But i have a lot of baggage associtae dwith these works. Too many hours in practice rooms at college not really grasping the underlying mechanics. Getting more and morer dissilusioned. My first teacher at RCM taught me to take any orchetsral reprtoire problem, find the equivalent bowing exericse and use sevcik that way. My second laughed his hea doff when I suggested sevcik. So I put aside all this stuff and opted for reworking the Dont etudes. I picked up no 2 and worked slowly and caref\ully on the patterns, observing where I could use blocks and keep fingers down. Goign for absolutely perfect inotnation, using mixed bowings. After half an hour I wasn`t bored and performed it as though it wa s a concert work. And it just brought a smile to my face because yep, it is a genuine piece of music. That is the point for me- etudes are designed specifically to bridge the gap between scales and music so we can bring things together.

When Yost says it is surprising how so many people succeed in spite...blah blah.

What he is really affirming is that people succeed because in spite of bad teahcing and circumstances etudes are a kind of foundation that we need. And when they are taught and learnt well the world is one`s oyster.

Bit of a downer for vegetarians though.

Cheers,

Buri

March 17, 2007 at 12:19 PM · Hi Buri (why 'Buri'? Is that something in Japanese ....should I even ask?) Do you think Yost was actually thinking about Kreutzer, Rode etc or other stuff which hasn't stood the test of time? If so what hasn't stood the test of time?

I do agree with the tools in the hands of the workman example etc, and obviously some tools are better than others. Eg I was looking for some 2nd - 4th position studies. Sevcik Op1 bk 2 I think is great and I actually really enjoy it, then, I hopped over to my Kreutzer 2 and played it all in second position, (as TK used to get me to do in the RCM days) then I played it all in 4th position and then just for the heck of it one bar in 2nd and one bar in 4th ...and so on, and I had FUN.

In this country where I live conservatory kids have to work through Sitt studies in fixed positions etc. All of the studies. To be honest I have a tough time with Sitt, ...and most kids seem to hate them. What do you think of Sitt? Maybe I should go back and work through them again and see if I should change my mind.....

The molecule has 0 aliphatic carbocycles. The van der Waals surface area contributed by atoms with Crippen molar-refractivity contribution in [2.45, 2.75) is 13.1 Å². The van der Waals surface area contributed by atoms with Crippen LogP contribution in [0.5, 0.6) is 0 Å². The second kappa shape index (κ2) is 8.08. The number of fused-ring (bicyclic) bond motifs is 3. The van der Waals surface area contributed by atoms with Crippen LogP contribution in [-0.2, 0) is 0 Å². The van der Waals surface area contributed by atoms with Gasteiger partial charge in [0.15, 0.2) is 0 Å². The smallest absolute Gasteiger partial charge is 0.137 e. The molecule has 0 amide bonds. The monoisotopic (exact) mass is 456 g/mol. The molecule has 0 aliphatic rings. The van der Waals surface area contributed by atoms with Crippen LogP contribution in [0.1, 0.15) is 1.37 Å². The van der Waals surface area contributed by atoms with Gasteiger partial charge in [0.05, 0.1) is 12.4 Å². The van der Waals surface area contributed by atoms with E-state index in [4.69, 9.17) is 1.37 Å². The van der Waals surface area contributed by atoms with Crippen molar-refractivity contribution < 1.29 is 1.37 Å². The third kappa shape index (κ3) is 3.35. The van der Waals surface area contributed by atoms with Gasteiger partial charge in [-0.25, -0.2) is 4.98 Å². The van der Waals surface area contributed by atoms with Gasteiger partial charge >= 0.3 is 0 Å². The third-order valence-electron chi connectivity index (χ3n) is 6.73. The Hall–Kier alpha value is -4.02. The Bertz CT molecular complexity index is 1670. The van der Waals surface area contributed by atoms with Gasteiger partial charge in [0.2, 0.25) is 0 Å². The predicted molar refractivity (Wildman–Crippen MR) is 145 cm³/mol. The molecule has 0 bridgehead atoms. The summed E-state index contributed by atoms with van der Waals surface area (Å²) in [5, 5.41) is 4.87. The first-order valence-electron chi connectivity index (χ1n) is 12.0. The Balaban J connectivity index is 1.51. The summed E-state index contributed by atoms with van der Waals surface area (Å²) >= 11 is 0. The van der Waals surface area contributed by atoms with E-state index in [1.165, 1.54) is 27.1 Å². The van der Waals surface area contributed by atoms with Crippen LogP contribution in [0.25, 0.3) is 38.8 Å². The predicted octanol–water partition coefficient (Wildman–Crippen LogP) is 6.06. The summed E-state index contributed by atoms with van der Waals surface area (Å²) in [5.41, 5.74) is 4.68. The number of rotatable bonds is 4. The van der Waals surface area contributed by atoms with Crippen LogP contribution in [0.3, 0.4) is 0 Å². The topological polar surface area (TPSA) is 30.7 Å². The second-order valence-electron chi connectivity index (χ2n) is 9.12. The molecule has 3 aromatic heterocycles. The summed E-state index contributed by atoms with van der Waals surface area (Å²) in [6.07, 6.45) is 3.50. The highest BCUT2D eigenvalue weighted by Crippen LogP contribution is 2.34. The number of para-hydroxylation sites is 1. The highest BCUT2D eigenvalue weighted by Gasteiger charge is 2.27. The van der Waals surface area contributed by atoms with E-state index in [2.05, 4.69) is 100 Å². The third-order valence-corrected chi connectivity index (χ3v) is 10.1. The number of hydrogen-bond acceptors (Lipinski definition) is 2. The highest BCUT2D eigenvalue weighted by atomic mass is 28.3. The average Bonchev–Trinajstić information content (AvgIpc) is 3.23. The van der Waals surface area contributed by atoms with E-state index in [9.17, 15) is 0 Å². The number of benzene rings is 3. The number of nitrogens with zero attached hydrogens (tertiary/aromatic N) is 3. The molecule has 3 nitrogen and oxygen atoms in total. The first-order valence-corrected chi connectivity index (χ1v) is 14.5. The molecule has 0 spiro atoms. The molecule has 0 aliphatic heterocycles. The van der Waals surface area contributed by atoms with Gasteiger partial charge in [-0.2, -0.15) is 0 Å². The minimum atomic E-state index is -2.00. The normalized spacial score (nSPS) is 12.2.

March 17, 2007 at 11:45 PM · Hey...I strongly believe that Yost concept is the only way to the TOP.

The all the double stops should be played in the 6 combination of fingerings. 12, 23, 34, 13, 24, 14....including the 10th!!!

This is what I mean.

http://www.violinstory.com/eng/main-e.htm

http://www.violinstory.com/member/Sp14.html

March 18, 2007 at 03:14 AM · Mr. Bai:

On your web site, you reference the Sauret Grand Etudes. op. 24. Do you know where to get these? I can't find them anywhere.

Kevin

March 19, 2007 at 12:18 AM · I can't find Sauret Grand Etudes. op. 24. either...it is probably out of print.

But I am sure it's in somewhere...

March 19, 2007 at 12:53 AM · Yost may be correct if the teacher hands out etudes 'because that's what students are meant to play'

But he's entirely wrong if a teacher spots a weakness in the student's technique that can be corrected by specific etudes.

March 19, 2007 at 01:22 AM · Dr. Bai:

Thanks anyway. If I find it, I'll let you know.

Kevin

March 19, 2007 at 04:08 AM · Greetings,

Teresa, Ken P made me do Kreutzer 2 in second, 4th , 6th posiiton etc. Must have bene a conspiracy.

I don`t use the SItt and have never played them so I can`t comment. But if kids don`t like them I wonder why they are forced to do them. The beginner studies I really like are the Wolfart foundation studies. The first few are a bit drab but at leats they are duets. Then after about thirty (not so much considering how short they are ) they get into differnt styles- polka, waltz, march. Its really interesitng to talk about these with studnets and cross reference them wth genuine music. Trying to get a fele for musicla style right form the beginning.

Cheers,

Buri

March 19, 2007 at 09:45 AM · Buri: Yes I guess it was a conspiracy!

Can you elucidate a bit more on your comment:

"But i have a lot of baggage associtaed with these works. Too many hours in practice rooms at college not really grasping the underlying mechanics. Getting more and morer dissilusioned.."

eg What sort of thing would you have been working on and what were you not understanding??

Terri

ps are you still in touch with KP ... ? What are your positive experiences from lessons with him?

March 19, 2007 at 10:42 PM · Greetings,